Is the present state of the world overwhelming you? Does the uncertain economic future seem frightening?

Lately, the world often seems to be falling apart in front of our eyes. Our economic situation hasn't really been dealt with. It seems that we are addressing the symptoms instead of the issue.

As soon as some countries are able to overthrow their brutal oppressors, others appear and fill the void. Unstable countries continue to threaten other nations with nuclear weapons, and the negativity goes go on and on.

Yes, there are good things happening, but at times it seems that the negative always outweighs the positive.

It is easy to feel feel overwhelmed by current events, and to feel depressed in today's world.

So how do we keep ourselves from throwing in the towel and just giving up? How do we not give in to the chaos that surrounds us? How do we not let ourselves become numbed by all that is happening? How do we avoid tuning out because we feel we can't make a difference...because we feel there is nothing we can do about it?

There are ways to empower ourselves. There are things we can do to make a difference. But before I speak of these very things, I'd like to speak about why we choose a noble path. Why we choose to not do things the same way as everyone else.

When we allow ourselves to be overwhelmed and fall prey to the drama of the news and others, what message are we sending to our loved ones, our children, our partners? Are we sending a message of powerlessness? What energy are we putting out? Do we really want to drop the ball when it has been handed to us?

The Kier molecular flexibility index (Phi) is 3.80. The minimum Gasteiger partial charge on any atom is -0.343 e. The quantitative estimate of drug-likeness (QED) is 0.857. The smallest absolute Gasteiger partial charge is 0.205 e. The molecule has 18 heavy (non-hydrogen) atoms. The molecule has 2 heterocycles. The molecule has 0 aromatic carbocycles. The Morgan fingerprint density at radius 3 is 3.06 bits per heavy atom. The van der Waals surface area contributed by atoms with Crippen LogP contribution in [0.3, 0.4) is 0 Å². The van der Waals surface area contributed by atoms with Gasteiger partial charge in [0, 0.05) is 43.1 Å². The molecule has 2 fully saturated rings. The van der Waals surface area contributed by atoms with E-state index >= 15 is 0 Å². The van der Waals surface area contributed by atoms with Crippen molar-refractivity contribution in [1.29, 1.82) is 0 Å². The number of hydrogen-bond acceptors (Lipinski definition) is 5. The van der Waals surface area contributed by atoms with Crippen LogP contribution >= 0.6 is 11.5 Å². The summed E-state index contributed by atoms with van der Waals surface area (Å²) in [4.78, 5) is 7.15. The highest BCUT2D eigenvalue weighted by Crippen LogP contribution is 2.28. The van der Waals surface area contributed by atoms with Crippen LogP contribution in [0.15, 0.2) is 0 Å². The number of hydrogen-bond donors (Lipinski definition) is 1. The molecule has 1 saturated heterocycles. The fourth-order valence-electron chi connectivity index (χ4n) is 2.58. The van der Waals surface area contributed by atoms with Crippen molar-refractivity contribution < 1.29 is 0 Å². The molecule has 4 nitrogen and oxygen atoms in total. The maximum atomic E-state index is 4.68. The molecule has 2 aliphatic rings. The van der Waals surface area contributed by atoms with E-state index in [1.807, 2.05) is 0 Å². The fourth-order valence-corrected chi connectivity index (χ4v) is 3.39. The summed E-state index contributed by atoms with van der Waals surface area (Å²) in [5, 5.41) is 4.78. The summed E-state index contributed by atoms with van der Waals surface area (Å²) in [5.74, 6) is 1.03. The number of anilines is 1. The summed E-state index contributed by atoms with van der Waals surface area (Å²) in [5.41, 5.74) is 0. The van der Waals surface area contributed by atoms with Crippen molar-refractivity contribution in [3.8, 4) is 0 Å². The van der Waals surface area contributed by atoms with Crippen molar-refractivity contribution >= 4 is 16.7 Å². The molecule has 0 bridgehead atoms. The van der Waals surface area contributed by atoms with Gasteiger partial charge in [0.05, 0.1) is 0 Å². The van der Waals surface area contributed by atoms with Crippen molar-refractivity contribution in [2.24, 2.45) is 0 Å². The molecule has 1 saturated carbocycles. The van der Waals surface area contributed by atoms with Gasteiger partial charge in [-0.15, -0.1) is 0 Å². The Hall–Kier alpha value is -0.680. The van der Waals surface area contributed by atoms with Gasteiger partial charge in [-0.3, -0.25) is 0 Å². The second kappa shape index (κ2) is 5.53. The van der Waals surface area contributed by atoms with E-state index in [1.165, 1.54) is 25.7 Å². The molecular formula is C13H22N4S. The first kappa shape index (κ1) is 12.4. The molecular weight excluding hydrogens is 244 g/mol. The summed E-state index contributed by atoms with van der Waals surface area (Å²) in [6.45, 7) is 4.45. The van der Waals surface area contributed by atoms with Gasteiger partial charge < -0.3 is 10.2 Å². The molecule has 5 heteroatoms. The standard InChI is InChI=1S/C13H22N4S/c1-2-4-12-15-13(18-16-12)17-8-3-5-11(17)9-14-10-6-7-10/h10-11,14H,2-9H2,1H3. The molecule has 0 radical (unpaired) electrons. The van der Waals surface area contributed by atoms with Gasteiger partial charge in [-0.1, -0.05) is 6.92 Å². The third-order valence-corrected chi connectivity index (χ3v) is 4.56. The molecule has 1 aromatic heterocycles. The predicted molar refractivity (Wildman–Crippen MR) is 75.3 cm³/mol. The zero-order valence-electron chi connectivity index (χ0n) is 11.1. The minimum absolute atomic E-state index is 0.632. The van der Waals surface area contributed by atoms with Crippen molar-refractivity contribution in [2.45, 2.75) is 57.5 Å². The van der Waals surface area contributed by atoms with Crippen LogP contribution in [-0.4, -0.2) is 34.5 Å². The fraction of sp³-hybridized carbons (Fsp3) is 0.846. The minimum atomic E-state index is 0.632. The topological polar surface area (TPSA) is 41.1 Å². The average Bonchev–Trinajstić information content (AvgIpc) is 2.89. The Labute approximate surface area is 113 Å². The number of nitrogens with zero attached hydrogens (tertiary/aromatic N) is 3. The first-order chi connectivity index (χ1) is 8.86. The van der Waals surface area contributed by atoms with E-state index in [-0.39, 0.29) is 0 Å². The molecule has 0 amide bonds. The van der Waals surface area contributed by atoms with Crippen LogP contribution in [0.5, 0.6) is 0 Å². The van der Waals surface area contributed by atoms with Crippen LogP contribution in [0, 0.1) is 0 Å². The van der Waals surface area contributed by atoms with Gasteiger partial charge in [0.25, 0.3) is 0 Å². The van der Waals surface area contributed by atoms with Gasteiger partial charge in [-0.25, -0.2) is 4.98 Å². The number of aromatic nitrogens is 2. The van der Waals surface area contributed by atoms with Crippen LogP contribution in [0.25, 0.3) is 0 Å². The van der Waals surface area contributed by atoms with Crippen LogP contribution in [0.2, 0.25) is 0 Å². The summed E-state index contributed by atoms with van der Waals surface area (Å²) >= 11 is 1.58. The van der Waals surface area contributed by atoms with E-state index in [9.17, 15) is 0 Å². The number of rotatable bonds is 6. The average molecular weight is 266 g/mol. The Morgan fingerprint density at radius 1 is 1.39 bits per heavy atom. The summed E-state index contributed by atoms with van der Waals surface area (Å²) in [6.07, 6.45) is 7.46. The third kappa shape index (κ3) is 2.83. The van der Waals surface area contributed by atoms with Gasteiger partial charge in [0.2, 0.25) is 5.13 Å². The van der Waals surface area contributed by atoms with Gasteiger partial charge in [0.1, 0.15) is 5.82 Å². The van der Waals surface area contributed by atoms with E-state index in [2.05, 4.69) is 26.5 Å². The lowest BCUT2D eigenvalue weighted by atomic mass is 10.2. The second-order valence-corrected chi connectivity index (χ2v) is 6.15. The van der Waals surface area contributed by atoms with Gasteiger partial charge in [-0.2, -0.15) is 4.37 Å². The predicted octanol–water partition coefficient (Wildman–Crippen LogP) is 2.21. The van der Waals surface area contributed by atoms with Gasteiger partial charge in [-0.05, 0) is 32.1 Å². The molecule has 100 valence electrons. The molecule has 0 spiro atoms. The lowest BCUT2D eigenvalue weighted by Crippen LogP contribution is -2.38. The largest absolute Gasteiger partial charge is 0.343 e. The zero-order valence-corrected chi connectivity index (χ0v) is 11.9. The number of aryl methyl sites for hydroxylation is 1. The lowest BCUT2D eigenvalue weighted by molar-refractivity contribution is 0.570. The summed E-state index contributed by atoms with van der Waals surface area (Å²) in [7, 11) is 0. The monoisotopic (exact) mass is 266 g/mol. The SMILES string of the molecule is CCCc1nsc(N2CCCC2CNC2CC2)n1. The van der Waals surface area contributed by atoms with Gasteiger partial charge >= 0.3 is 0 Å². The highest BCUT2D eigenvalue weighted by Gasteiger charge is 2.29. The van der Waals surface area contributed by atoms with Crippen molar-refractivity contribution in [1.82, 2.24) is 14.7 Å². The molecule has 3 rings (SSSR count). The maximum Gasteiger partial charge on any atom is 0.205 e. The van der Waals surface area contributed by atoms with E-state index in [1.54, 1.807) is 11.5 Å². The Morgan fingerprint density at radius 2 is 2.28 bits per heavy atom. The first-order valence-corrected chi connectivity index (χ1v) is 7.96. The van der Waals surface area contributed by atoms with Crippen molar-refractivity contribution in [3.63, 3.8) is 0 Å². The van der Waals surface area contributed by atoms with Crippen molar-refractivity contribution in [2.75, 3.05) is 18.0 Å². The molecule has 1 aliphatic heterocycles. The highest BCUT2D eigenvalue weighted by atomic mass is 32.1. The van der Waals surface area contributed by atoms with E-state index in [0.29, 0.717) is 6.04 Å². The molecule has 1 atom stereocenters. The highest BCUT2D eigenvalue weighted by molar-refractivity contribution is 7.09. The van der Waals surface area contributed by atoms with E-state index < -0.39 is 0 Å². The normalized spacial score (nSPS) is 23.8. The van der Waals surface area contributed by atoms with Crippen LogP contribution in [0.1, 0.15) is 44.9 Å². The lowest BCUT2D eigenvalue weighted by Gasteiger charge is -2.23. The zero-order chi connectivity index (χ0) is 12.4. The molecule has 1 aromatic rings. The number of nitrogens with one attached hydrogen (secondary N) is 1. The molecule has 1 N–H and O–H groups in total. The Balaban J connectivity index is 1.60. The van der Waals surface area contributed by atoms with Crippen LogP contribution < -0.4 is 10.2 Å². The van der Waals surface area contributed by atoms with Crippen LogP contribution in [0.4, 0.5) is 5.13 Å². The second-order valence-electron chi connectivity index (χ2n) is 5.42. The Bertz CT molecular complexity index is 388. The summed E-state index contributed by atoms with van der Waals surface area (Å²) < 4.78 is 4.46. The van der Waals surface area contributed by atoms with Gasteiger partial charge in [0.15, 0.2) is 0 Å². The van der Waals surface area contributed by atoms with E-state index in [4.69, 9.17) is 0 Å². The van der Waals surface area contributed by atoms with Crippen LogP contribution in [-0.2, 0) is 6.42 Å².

So what can we do?

Do we march on Washington, on Wall Street, etc.? Do we boycott products from certain companies or countries? This is an election year, so if we all vote for the right person, that will change everything for the better, right?

Some of these things will have a positive impact, others will not.

Since we all have different backgrounds, cultures, beliefs, economic statuses, etc., it will be impossible for all of us to agree on what measures are needed to help improve the social and economic challenges we face.

But we can all come to a very similar place on the Spiritual platform.

First, we must remember that there is only One, and that One is God. You may have another name for God, e.g., The Divine Mother, Higher Power, Universe, or masculine names such as Allah, Christ, Krishna or Yahweh.

I was once told: Work as if everything depends on you. Pray as if everything depends on God.

So we need to do those things that, as individuals, we need to do. If voting for a certain politician is your individual way, then do so. (But remember that others also have their individuality and it is right for them to vote their way.) If boycotting a product, company or nation is what you feel is right, that's your prerogative. If marching on Washington is for you, go for it.

However, there is one caveat. Everything we do must be done with integrity, nobility and passion, without condemning others for doing what they feel is true for themselves. We need to come from our place of peace, our hearts and not be overwhelmed by what is going on around us.